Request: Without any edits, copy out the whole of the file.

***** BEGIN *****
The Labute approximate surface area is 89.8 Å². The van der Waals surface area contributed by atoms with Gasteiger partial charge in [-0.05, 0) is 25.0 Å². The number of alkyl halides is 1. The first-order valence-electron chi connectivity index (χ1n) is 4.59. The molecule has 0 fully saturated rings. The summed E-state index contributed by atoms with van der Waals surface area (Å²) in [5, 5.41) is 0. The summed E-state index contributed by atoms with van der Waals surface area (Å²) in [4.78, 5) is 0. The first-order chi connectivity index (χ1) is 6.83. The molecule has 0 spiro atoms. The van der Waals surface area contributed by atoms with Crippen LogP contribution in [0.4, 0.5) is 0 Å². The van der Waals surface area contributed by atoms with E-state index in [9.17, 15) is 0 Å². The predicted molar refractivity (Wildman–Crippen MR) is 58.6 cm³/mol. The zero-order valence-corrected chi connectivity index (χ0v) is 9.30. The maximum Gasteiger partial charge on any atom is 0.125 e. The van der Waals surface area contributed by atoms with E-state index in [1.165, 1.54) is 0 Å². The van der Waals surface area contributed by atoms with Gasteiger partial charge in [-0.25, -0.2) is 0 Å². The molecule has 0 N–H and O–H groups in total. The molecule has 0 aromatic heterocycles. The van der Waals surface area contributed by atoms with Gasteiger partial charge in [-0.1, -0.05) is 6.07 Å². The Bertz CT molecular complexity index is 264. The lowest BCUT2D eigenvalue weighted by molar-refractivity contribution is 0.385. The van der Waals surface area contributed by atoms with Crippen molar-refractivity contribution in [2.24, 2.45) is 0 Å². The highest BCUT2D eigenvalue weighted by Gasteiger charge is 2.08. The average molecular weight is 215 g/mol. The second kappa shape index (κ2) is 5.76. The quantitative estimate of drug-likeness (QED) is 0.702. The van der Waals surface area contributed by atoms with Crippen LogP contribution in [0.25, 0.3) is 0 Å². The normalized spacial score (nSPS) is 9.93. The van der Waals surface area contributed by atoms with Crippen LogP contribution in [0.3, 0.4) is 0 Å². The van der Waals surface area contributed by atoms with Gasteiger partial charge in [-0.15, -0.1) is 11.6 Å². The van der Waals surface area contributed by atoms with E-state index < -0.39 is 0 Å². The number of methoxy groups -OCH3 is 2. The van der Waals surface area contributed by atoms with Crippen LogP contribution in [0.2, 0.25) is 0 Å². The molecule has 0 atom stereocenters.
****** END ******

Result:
The Labute approximate surface area is 89.8 Å². The van der Waals surface area contributed by atoms with Gasteiger partial charge in [-0.05, 0) is 25.0 Å². The number of alkyl halides is 1. The first-order valence-electron chi connectivity index (χ1n) is 4.59. The molecule has 0 fully saturated rings. The summed E-state index contributed by atoms with van der Waals surface area (Å²) in [5, 5.41) is 0. The summed E-state index contributed by atoms with van der Waals surface area (Å²) in [4.78, 5) is 0. The first-order chi connectivity index (χ1) is 6.83. The molecule has 0 spiro atoms. The van der Waals surface area contributed by atoms with Crippen LogP contribution in [0.4, 0.5) is 0 Å². The van der Waals surface area contributed by atoms with E-state index in [9.17, 15) is 0 Å². The predicted molar refractivity (Wildman–Crippen MR) is 58.6 cm³/mol. The zero-order valence-corrected chi connectivity index (χ0v) is 9.30. The maximum Gasteiger partial charge on any atom is 0.125 e. The van der Waals surface area contributed by atoms with E-state index in [1.165, 1.54) is 0 Å². The van der Waals surface area contributed by atoms with Gasteiger partial charge in [-0.25, -0.2) is 0 Å². The molecule has 0 N–H and O–H groups in total. The molecule has 0 aromatic heterocycles. The van der Waals surface area contributed by atoms with Gasteiger partial charge in [-0.1, -0.05) is 6.07 Å². The Bertz CT molecular complexity index is 264. The lowest BCUT2D eigenvalue weighted by molar-refractivity contribution is 0.385. The van der Waals surface area contributed by atoms with Crippen molar-refractivity contribution in [2.24, 2.45) is 0 Å². The highest BCUT2D eigenvalue weighted by Gasteiger charge is 2.08. The average molecular weight is 215 g/mol. The second kappa shape index (κ2) is 5.76. The quantitative estimate of drug-likeness (QED) is 0.702. The van der Waals surface area contributed by atoms with Crippen LogP contribution in [0.25, 0.3) is 0 Å². The normalized spacial score (nSPS) is 9.93. The van der Waals surface area contributed by atoms with Crippen LogP contribution in [0.3, 0.4) is 0 Å². The van der Waals surface area contributed by atoms with Gasteiger partial charge in [-0.15, -0.1) is 11.6 Å². The van der Waals surface area contributed by atoms with E-state index < -0.39 is 0 Å². The number of methoxy groups -OCH3 is 2. The van der Waals surface area contributed by atoms with Crippen LogP contribution in [0.2, 0.25) is 0 Å². The molecule has 0 atom stereocenters.